Local time is set with the crown in the second position. The hour hand can move in one-hour jumps clockwise or counter-clockwise along the 12 hours represented by Roman numerals without disturbing home time. Unlike earlier Globetrotters, the minutes markers and dots are not depicted here, meaning that setting the minutes will be more of an approximation. Usually, the minutes hand will not need adjusting, but if you are in a country with uneven UTC offsets, you can set the minute hand independently using the third position of the crown.
To consult the time in other countries of the Northern Hemisphere, all you have to do is locate the country on the map and trace an imaginary line to the 24-hour scale.
The Globetrotter is equipped with the A&S6022 automatic calibre, which can be seen through the anti-reflective sapphire crystal on the caseback. Like all Arnold & Son movements, it has been developed, manufactured, decorated, assembled, adjusted and fitted at its factory in La Chaux-de-Fonds. The oscillating weight with a Clous de Paris guilloché pattern is skeletonised and NAC coated bringing its hue closer to that of the grey NAC-treated movement. This type of plating uses precious metals, which are close to platinum, resulting in a particularly high-quality anthracite finish that matches the grey case of the Globetrotter in steel.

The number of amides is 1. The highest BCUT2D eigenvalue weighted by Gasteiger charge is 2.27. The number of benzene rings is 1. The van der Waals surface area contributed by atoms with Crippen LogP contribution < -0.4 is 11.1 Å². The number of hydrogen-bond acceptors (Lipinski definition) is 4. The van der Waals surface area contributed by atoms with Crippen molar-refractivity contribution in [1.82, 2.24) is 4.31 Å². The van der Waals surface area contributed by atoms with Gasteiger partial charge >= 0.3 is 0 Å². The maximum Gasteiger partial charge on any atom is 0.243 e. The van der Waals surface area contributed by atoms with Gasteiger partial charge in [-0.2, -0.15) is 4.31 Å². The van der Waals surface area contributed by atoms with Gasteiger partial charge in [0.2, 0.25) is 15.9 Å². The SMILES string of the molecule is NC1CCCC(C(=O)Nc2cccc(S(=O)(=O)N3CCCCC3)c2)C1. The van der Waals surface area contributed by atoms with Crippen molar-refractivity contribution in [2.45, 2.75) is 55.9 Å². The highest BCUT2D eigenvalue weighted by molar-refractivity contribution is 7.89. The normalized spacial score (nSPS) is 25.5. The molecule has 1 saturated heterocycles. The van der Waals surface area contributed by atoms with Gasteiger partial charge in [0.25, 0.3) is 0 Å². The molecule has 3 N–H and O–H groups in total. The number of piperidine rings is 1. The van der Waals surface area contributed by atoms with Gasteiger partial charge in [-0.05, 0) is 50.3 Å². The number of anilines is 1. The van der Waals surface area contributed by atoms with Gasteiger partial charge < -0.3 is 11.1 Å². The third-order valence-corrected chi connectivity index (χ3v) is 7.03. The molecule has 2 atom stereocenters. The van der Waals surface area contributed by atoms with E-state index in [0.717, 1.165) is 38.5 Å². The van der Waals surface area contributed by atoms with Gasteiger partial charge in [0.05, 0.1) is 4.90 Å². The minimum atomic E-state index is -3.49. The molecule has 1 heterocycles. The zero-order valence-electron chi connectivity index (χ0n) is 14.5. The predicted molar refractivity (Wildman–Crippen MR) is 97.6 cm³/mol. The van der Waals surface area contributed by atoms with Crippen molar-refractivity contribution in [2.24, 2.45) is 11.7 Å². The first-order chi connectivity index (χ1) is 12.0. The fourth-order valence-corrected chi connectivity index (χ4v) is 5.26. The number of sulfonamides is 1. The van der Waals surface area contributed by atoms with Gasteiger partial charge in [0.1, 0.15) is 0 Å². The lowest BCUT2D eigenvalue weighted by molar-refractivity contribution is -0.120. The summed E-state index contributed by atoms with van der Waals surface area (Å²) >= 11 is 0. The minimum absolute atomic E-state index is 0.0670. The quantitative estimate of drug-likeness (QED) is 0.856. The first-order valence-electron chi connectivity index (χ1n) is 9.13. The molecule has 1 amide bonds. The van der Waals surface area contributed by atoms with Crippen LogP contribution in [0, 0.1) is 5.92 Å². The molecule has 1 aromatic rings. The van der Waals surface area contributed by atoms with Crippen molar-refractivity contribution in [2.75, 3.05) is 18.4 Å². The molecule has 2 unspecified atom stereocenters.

The A&S6022 calibre is decorated with traditional fine watchmaking finishings: perlage on the mainplate, NAC-coated sunburst Côtes de Genève bridges, satin-finished wheels, and bevelled and mirror-polished screws. The large balance wheel oscillates at 28,800vph, and the power reserve is of 45 hours. With its 38mm diameter, the movement has a slim height of 6.5mm.
Availability & Price
Naturally, Arnold & Son can customise the globe with a depiction of the Southern Hemisphere and other bespoke options. Both models come on a hand-stitched blue alligator strap – closer to turquoise on the opaline dial model – with a stainless steel pin buckle. The Globetrotter Steel with a blue dial is limited to 88 pieces and retails for CHF 18,900 (excl. tax); the Globetrotter Steel with an opaline dial is not limited and retails for CHF 17,900 (excl. tax).
More information at www.arnoldandson.com.
On – Arnold & Son Globetrotter in Stainless Steel (Specs & Price) originally appeared via monochrome-watches.com